In 2011 a study by GroupLens revealed the gender imbalance on Wikipedia, and there was an outpouring of articles in the global media about the notorious absence of women in the world’s largest virtual encyclopedia. At that point the Wikimedia Foundation set in motion an ambitious plan to try to incorporate more women.
It was in 1996 that John Perry Barlow wrote the iconic “Declaration of the Independence of Cyberspace”:https://www.eff.org/cyberspace-independence.
APCNews interviewed internet pioneer and historian Ian Peter, founder of Australia’s first public internet provider and founding director of APC, who recently formally joined the APC network as an individual member.
I participated in the 10th annual Internet Governance Forum in Guadalajara, Mexico last month in December 2016.
Over the past days, hundreds of people have used the Ecuador Disaster Map to report needs, requests and offers of help through text messages, email or the web, contributing to a crowdsourced map of the situation on the ground. APCNews spoke with Valeria Betancourt, head of the APC policy programme and one of the organisers of this initiative.
Imagine a city torn by war, overwhelmed with daily influx of people from the countryside, becoming the capital of a country from one day to the next. And then picture crazy computer people ruffled together in an abandoned supermarket, thousands of kilometres away, in another city, trying to fix the first city. These two images put together are called #OSJUBA. OS for open source and Juba for the capital of the latest country in the world, South Sudan.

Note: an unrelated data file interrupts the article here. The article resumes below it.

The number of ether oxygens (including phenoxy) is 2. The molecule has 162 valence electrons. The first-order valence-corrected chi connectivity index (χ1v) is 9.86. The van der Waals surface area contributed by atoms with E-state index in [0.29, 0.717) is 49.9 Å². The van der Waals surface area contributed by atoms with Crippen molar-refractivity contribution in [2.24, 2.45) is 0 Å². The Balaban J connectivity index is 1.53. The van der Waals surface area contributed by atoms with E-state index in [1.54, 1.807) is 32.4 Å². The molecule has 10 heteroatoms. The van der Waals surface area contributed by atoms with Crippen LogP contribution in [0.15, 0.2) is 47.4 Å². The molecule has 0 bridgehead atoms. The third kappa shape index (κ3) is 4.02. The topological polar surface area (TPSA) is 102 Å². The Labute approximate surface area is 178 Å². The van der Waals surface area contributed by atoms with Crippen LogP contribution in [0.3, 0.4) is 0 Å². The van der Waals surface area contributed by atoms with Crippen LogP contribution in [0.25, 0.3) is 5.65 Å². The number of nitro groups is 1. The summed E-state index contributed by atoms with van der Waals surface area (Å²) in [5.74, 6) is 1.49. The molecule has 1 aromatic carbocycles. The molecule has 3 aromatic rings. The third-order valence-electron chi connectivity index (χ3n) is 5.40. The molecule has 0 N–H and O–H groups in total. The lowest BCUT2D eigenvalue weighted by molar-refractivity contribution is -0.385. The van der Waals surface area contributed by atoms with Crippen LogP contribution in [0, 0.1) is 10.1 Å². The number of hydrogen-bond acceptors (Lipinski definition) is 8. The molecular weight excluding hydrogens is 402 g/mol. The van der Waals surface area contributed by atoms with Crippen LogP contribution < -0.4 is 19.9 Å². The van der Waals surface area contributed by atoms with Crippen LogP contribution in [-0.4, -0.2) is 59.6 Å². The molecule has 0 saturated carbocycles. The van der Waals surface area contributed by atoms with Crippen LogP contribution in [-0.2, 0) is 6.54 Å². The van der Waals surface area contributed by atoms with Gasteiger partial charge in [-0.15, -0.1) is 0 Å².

In the age of social networks, citizen media and digital collaboration, #OSJUBA seeks to apply the means and tools of creative open source culture to post-conflict development. #OSJUBA hosts their first event on June 21, 2012 in Berlin to mobilise free culture, accessible technologies and hacktivist communities in creating a vision for the new capital of South Sudan.
NASA, best known as the guys who invented Velcro, will be holding an Open Source Summit on March 29-30, bringing together researchers and experts in the field of open source “to discuss the challenges with the existing open source policy framework, and propose modifications that would make it easier for NASA to develop, release, and use open source software.”
On July 29, free thinkers and open culture activists from around the world gathered on Hokkaidō island, Japan. What is so free and open about this venue, traditionally inhabited by the Ainu People? The fourth edition of the global ICommons ISummit, reply those converging on the island’s city, Sapporo. The summit is set to “grow the commons” until August 1 and beyond, as participants – among them APC members and staff – will advocate for open content, open education, do-it-yourself video, and academic research on free culture.
>>Read Natalie Brown’s blog post on linguistic diversity at iSummit 08
>>Watch Andrew Garton’s in-the-field video, asking the question, what is the commons?